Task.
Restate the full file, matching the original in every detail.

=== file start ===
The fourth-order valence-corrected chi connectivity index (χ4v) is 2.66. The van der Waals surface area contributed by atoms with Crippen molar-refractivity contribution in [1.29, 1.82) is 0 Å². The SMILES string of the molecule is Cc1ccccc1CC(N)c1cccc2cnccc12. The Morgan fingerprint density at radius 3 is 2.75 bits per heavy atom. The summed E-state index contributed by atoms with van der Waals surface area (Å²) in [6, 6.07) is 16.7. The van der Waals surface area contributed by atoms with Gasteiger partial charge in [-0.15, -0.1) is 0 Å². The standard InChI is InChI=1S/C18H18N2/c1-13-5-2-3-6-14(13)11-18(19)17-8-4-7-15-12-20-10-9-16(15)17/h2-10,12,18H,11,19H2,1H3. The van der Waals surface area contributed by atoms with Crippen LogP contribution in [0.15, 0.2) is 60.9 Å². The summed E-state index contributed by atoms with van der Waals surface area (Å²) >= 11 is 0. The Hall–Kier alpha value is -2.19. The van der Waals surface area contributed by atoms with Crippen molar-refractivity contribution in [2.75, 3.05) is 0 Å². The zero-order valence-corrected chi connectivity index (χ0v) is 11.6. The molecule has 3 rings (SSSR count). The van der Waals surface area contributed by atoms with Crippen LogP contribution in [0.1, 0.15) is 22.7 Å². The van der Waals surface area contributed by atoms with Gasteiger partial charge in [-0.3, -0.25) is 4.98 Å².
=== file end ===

The fourth-order valence-corrected chi connectivity index (χ4v) is 2.66. The van der Waals surface area contributed by atoms with Crippen molar-refractivity contribution in [1.29, 1.82) is 0 Å². The SMILES string of the molecule is Cc1ccccc1CC(N)c1cccc2cnccc12. The Morgan fingerprint density at radius 3 is 2.75 bits per heavy atom. The summed E-state index contributed by atoms with van der Waals surface area (Å²) in [6, 6.07) is 16.7. The van der Waals surface area contributed by atoms with Gasteiger partial charge in [-0.15, -0.1) is 0 Å². The standard InChI is InChI=1S/C18H18N2/c1-13-5-2-3-6-14(13)11-18(19)17-8-4-7-15-12-20-10-9-16(15)17/h2-10,12,18H,11,19H2,1H3. The van der Waals surface area contributed by atoms with Crippen LogP contribution in [0.15, 0.2) is 60.9 Å². The summed E-state index contributed by atoms with van der Waals surface area (Å²) >= 11 is 0. The Hall–Kier alpha value is -2.19. The van der Waals surface area contributed by atoms with Crippen molar-refractivity contribution in [2.75, 3.05) is 0 Å². The zero-order valence-corrected chi connectivity index (χ0v) is 11.6. The molecule has 3 rings (SSSR count). The van der Waals surface area contributed by atoms with Crippen LogP contribution in [0.1, 0.15) is 22.7 Å². The van der Waals surface area contributed by atoms with Gasteiger partial charge in [-0.3, -0.25) is 4.98 Å².